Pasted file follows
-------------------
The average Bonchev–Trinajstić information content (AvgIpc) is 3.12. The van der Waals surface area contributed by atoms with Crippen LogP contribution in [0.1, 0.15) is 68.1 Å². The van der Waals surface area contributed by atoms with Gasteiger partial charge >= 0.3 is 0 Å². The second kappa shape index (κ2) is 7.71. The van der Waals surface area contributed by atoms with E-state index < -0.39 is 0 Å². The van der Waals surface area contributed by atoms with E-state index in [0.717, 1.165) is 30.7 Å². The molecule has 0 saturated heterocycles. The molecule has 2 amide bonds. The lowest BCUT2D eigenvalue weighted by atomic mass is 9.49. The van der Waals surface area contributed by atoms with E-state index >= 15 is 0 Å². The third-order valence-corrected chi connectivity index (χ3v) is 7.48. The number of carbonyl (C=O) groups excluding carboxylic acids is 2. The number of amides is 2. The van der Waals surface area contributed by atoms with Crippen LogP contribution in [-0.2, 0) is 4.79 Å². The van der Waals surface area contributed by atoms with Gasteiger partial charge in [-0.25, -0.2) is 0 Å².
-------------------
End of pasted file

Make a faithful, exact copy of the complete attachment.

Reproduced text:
The average Bonchev–Trinajstić information content (AvgIpc) is 3.12. The van der Waals surface area contributed by atoms with Crippen LogP contribution in [0.1, 0.15) is 68.1 Å². The van der Waals surface area contributed by atoms with Gasteiger partial charge >= 0.3 is 0 Å². The second kappa shape index (κ2) is 7.71. The van der Waals surface area contributed by atoms with E-state index < -0.39 is 0 Å². The van der Waals surface area contributed by atoms with E-state index in [0.717, 1.165) is 30.7 Å². The molecule has 0 saturated heterocycles. The molecule has 2 amide bonds. The lowest BCUT2D eigenvalue weighted by atomic mass is 9.49. The van der Waals surface area contributed by atoms with E-state index >= 15 is 0 Å². The third-order valence-corrected chi connectivity index (χ3v) is 7.48. The number of carbonyl (C=O) groups excluding carboxylic acids is 2. The number of amides is 2. The van der Waals surface area contributed by atoms with Crippen LogP contribution in [-0.2, 0) is 4.79 Å². The van der Waals surface area contributed by atoms with Gasteiger partial charge in [-0.25, -0.2) is 0 Å².